The Satanic Temple: A Q&A On The Group Challenging Some of Missouri's Abortion Laws
The Missouri Supreme Court heard arguments earlier this month in a case that challenges two of the state's abortion restrictions, the three-day waiting period and the requirement that abortion providers give patients a booklet that defines life as beginning at conception.
Many such restrictions have gone in front of the court for years. What is unusual about this case is the name of the group that the plaintiff is a part of: The Satanic Temple. The southeast Missouri woman and the group argue that the rules prevent her from practicing her faith.
The organization has been inserting themselves in cases across the country, from trying to get a statue on the Arkansas Capitol grounds to counter a Ten Commandments monument (which was destroyed by a driver not long after it went up) to allowing Satanists to say prayers at city council meetings. To learn more about this group, KCUR's Kyle Palmer spoke with David Embree, a professor of religious studies at Missouri State University.
Who, or what, is The Satanic Temple?
It's a really interesting organization because they don't necessarily believe in an actual "Satan." Essentially, Satan is their figurehead, but most of their agenda is human freedom, letting people do what they will. They are also big on science. This woman's argument (in the Missouri abortion case) is seemingly in line with their idea that we should do whatever is the best suggestion of science.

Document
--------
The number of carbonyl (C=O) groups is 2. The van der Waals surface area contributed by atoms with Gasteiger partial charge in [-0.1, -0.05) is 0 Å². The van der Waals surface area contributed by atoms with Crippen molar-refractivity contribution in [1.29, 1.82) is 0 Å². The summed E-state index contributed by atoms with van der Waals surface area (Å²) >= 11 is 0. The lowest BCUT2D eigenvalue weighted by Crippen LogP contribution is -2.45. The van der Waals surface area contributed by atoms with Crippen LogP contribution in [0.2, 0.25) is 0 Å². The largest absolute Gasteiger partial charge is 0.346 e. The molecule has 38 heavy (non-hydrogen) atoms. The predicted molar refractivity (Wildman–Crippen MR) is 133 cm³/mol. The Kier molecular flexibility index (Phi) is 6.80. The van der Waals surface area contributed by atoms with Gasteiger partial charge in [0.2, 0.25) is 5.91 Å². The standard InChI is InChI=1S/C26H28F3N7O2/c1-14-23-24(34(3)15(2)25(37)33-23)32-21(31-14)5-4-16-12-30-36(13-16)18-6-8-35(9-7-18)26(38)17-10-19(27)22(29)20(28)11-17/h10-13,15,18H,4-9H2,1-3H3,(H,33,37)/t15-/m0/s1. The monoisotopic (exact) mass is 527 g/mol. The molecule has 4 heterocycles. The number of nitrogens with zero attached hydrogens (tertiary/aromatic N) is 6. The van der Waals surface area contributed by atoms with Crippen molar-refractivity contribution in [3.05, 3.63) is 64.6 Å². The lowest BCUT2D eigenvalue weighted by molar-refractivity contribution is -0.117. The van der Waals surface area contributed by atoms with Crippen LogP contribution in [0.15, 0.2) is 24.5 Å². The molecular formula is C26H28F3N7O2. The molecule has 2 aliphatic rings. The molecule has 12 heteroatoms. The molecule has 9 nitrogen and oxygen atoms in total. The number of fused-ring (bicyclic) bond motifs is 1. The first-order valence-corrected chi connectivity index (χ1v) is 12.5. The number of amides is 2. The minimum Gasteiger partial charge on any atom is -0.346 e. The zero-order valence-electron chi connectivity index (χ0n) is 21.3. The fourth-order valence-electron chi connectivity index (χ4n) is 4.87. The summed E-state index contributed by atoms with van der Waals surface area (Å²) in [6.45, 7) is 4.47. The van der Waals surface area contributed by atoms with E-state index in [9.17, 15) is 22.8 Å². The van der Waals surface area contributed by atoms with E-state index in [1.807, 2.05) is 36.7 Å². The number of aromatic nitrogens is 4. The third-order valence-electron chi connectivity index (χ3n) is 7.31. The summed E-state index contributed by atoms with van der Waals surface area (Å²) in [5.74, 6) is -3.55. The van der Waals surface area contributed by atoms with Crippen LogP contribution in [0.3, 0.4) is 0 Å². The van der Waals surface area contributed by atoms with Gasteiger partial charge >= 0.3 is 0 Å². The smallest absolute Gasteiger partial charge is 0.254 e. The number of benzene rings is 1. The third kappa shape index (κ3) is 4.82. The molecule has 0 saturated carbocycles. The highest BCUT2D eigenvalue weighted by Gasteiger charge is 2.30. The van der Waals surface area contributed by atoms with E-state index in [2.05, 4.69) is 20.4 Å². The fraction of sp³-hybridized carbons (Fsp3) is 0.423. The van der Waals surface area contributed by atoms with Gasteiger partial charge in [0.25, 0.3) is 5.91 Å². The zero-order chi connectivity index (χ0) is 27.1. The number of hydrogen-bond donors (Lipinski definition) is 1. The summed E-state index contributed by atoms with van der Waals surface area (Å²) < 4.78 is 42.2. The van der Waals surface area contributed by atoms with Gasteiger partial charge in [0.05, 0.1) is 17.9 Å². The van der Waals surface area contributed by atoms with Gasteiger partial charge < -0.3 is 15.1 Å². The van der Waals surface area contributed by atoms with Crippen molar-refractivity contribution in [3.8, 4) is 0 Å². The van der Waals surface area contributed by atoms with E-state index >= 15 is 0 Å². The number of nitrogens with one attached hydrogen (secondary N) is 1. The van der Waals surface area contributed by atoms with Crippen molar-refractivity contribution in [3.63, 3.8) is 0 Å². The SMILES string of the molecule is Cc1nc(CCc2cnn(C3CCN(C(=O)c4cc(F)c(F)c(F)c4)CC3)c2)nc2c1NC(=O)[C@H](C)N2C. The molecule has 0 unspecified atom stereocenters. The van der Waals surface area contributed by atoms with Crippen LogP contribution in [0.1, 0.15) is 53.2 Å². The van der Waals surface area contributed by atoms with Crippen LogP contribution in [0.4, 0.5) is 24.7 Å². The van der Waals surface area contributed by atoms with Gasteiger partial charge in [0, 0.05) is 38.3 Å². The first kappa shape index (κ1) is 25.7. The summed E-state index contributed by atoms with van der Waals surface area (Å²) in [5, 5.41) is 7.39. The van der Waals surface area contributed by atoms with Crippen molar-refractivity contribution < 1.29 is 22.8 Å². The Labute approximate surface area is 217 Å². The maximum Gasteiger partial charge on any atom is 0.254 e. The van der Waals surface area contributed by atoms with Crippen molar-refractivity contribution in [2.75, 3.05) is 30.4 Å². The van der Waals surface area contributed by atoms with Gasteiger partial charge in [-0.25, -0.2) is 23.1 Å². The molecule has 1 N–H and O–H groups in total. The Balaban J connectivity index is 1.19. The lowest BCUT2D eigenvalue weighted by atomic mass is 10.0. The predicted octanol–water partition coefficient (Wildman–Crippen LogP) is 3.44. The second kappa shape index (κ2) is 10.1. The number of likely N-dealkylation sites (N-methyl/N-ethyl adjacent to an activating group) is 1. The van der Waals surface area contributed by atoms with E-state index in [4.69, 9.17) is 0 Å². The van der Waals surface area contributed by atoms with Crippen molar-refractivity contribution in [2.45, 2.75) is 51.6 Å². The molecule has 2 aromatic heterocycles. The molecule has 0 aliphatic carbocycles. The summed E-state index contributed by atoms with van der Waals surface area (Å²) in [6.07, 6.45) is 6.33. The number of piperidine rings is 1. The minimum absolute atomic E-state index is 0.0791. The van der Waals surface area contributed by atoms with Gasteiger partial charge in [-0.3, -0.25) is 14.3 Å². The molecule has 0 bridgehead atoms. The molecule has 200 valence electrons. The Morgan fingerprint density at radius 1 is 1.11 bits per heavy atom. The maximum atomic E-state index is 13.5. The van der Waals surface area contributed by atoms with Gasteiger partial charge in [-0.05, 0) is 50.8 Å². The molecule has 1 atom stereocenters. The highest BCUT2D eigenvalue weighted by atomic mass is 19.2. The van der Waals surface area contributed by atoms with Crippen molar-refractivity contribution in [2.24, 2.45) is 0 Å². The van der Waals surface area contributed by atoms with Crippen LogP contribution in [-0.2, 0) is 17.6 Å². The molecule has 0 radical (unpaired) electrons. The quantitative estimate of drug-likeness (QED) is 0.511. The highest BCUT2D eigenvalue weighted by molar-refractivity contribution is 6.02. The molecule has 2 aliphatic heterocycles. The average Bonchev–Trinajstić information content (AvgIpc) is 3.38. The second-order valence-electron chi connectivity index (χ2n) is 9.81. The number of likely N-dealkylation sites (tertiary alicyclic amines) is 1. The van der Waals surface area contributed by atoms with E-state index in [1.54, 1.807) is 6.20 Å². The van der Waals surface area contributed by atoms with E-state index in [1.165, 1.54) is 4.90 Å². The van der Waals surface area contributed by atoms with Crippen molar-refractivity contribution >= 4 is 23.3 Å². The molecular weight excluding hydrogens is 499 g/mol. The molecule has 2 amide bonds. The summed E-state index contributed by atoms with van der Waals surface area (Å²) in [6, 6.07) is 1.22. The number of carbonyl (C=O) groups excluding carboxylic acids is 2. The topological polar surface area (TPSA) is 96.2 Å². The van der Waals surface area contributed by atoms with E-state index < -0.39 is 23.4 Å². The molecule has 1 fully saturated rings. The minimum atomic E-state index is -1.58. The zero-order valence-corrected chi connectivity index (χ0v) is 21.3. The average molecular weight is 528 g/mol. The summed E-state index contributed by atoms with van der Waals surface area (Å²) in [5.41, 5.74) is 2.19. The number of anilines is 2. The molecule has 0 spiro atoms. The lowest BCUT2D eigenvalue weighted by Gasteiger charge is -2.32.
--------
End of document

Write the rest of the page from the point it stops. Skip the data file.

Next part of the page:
Where are they based?
They're based in Salem, Massachusetts, which has further confused the furor over the years. They have nothing to do with the Salem witch trials and, indeed, would raise that up as demonstrative of the evil that can be done in the name of religion against people who are "alternative." And yet, that is where they very deliberately chose to place their headquarters.
What are some other tenets of their faith?
Their whole agenda is making the world a better place, providing freedom, freeing people from the tyranny of religious thought. And they envision Satan as the kind of ultimate rebel, the being who is not going to be conformed to other people's thinking, who is going to stand on his own principles. They seem to have very little in the way of ritualized dogma. They have principles by which they want to live but they're not necessarily metaphysical principles beyond saying, "We should trust science." And they're not necessarily moral principles beyond saying, "We should do what's right."
Missouri is not the only place The Satanic Temple is garnering attention, primarily for challenging laws and polices — like Missouri's abortion laws — that are generally seen as more socially conservative.
Indeed, it's a group I would describe as primarily oppositional. Most of what they are known for is challenging things like Bible clubs in schools. Or in both Oklahoma and Arkansas, for instance, they have challenged models and representations of the Ten Commandments on the grounds of the Capitol, and in both cases have proposed statues of Baphomet, a Satan figure, to also be represented on those grounds. They are kind of poking conservatism in the eye. That seems to be a high priority.
Those who oppose what they're trying to do have criticized their work as stunts or political theater. How do they respond?
On their website, they actually address that, saying this isn't a stunt or political theater but they are trying to raise real issues. Their wording is very much (portraying themselves as) crusaders for freedom. They throw in a lot of words like justice and freedom. Their words aren't value-neutral, but ultimately for them it seems to be about freedom and choice.
Kyle Palmer is KCUR's morning newscaster. You can follow him on Twitter.